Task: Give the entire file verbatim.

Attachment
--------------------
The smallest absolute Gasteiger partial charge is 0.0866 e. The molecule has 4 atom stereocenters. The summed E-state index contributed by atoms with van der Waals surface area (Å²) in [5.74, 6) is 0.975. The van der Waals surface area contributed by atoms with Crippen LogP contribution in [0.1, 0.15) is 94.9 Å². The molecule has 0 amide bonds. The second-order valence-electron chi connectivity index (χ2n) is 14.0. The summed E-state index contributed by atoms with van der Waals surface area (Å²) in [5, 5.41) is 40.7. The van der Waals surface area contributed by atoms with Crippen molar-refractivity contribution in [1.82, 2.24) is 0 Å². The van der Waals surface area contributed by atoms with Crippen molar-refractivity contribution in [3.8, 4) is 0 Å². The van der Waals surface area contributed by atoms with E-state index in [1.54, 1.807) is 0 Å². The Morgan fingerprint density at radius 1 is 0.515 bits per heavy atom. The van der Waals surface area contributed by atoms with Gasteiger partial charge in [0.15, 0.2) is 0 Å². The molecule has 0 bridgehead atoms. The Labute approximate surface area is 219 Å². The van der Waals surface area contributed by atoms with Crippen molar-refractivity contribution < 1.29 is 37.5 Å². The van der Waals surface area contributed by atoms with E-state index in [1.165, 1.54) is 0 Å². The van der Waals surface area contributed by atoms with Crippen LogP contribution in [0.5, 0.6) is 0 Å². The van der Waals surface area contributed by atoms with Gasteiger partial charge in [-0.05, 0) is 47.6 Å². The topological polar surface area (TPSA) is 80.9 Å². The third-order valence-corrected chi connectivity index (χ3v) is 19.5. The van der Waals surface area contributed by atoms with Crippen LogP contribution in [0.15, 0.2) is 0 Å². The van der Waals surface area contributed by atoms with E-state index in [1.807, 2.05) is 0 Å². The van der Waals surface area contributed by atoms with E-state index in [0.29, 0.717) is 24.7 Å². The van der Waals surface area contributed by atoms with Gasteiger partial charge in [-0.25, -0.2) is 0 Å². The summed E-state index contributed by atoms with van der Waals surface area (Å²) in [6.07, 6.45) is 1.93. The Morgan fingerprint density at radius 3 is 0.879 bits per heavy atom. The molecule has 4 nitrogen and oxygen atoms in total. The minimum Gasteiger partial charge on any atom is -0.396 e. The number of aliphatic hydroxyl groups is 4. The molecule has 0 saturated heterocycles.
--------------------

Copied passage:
The smallest absolute Gasteiger partial charge is 0.0866 e. The molecule has 4 atom stereocenters. The summed E-state index contributed by atoms with van der Waals surface area (Å²) in [5.74, 6) is 0.975. The van der Waals surface area contributed by atoms with Crippen LogP contribution in [0.1, 0.15) is 94.9 Å². The molecule has 0 amide bonds. The second-order valence-electron chi connectivity index (χ2n) is 14.0. The summed E-state index contributed by atoms with van der Waals surface area (Å²) in [5, 5.41) is 40.7. The van der Waals surface area contributed by atoms with Crippen molar-refractivity contribution in [1.82, 2.24) is 0 Å². The van der Waals surface area contributed by atoms with Crippen molar-refractivity contribution in [3.8, 4) is 0 Å². The van der Waals surface area contributed by atoms with E-state index in [1.54, 1.807) is 0 Å². The Morgan fingerprint density at radius 1 is 0.515 bits per heavy atom. The van der Waals surface area contributed by atoms with Gasteiger partial charge in [0.15, 0.2) is 0 Å². The molecule has 0 bridgehead atoms. The Labute approximate surface area is 219 Å². The van der Waals surface area contributed by atoms with Crippen molar-refractivity contribution < 1.29 is 37.5 Å². The van der Waals surface area contributed by atoms with E-state index in [1.165, 1.54) is 0 Å². The van der Waals surface area contributed by atoms with Crippen LogP contribution in [0.5, 0.6) is 0 Å². The van der Waals surface area contributed by atoms with Gasteiger partial charge in [-0.05, 0) is 47.6 Å². The topological polar surface area (TPSA) is 80.9 Å². The third-order valence-corrected chi connectivity index (χ3v) is 19.5. The van der Waals surface area contributed by atoms with Crippen LogP contribution in [0.15, 0.2) is 0 Å². The van der Waals surface area contributed by atoms with E-state index in [1.807, 2.05) is 0 Å². The van der Waals surface area contributed by atoms with E-state index in [0.29, 0.717) is 24.7 Å². The van der Waals surface area contributed by atoms with Gasteiger partial charge in [-0.25, -0.2) is 0 Å². The summed E-state index contributed by atoms with van der Waals surface area (Å²) in [6.07, 6.45) is 1.93. The Morgan fingerprint density at radius 3 is 0.879 bits per heavy atom. The molecule has 4 nitrogen and oxygen atoms in total. The minimum Gasteiger partial charge on any atom is -0.396 e. The number of aliphatic hydroxyl groups is 4. The molecule has 0 saturated heterocycles.